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Dismay at risks to vulnerable children

Thursday July 12th, 2018

The safety of vulnerable children and teenagers is at risk because of the “wildly” varying quality of social care – and underfunding, according to a hard-hitting report.

Children are getting different levels of support depending where they live – and some find their support suddenly disappears because of changes in local policy, according to the All Party Parliamentary Group on Children.

Many children who have grown up in care – and are among the nation’s most vulnerable teenagers – feel “bewilderment” because they cannot even access their personal histories, MPs report.

Children who self-harm may not get help unless they are seen at immediate risk of suicide, the report says.

The findings led the group chair, former Conservative children’s minister Tim Loughton, to say: “It is the woeful underfunding by Government of a proper breadth of social care interventions that is to blame.”

He added: “In some places, the pressure on children’s services is so acute it is leaving social workers feeling that the only tool available to them to keep a child safe is to remove them from their family. As a result, families may look at these skilled and caring professionals with mistrust.”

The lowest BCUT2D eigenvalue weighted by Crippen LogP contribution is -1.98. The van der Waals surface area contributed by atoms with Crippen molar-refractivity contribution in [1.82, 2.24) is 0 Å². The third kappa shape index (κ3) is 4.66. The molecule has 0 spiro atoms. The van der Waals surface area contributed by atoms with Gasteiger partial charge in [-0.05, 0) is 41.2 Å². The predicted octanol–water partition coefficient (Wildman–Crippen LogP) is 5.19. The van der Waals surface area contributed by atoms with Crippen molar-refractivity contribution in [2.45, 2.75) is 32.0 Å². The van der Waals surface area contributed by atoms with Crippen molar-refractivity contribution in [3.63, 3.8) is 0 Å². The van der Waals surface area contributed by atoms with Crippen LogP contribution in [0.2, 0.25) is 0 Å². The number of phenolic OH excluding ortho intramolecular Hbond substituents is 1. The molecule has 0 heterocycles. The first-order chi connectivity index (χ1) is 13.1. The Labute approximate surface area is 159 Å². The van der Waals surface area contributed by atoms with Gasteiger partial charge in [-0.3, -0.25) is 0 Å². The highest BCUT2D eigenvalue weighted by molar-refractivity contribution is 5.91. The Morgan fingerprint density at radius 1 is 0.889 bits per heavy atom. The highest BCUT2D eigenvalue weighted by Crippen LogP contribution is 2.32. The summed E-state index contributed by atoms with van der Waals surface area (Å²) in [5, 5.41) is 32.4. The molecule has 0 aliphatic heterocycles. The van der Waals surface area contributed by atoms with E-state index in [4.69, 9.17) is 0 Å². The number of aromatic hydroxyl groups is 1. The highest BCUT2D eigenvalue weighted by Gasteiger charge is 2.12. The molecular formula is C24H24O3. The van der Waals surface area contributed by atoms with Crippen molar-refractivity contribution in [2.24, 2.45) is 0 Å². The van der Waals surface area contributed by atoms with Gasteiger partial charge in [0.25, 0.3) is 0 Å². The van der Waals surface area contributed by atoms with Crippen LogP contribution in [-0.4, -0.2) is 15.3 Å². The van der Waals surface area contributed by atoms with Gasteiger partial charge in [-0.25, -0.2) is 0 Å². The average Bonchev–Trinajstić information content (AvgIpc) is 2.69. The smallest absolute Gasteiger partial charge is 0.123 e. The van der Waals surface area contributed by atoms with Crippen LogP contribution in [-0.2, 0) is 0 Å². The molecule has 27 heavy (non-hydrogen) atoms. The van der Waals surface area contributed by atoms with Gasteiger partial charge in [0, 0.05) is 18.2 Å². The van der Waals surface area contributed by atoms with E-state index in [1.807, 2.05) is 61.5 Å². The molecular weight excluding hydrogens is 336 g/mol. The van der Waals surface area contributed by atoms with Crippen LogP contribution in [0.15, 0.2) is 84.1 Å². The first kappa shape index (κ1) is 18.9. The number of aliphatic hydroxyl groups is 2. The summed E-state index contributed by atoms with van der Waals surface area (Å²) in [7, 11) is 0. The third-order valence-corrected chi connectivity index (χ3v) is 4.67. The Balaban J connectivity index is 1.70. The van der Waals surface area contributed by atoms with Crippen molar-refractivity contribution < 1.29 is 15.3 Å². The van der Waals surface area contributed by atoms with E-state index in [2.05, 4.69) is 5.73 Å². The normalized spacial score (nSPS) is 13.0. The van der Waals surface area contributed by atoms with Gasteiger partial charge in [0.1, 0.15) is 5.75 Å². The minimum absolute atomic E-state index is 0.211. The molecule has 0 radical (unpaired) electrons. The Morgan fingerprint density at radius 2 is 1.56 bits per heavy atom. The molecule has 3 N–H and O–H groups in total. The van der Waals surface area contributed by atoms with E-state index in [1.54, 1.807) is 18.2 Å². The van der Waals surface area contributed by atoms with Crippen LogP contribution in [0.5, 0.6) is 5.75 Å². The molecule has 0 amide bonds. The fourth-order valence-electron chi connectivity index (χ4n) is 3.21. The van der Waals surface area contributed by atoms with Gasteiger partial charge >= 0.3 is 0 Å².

Dr Alison Steele, the child protection officer of the Royal College of Paediatrics and Child Health, said: "This report shines a light on what can only be described as a dismal, unfair and unsafe situation for children.

"It is completely unacceptable that a child’s postcode determines the level of support they receive and how soon they receive it.”

She added: “A reduction in public health budgets has reduced support for families living in poverty and is preventing them from receiving important help. Health visitors play a crucial role in identifying families who are struggling with poor mental health, breastfeeding, smoking cessation and nutrition. Amongst other things, health visitors also monitor child development and provide information and advice on support services for families most in need.

“Without investment in early help and preventative services, we are going to see more children entering the child protection system and a dismal situation could turn into a dire one."

Tags: Child Health | UK News

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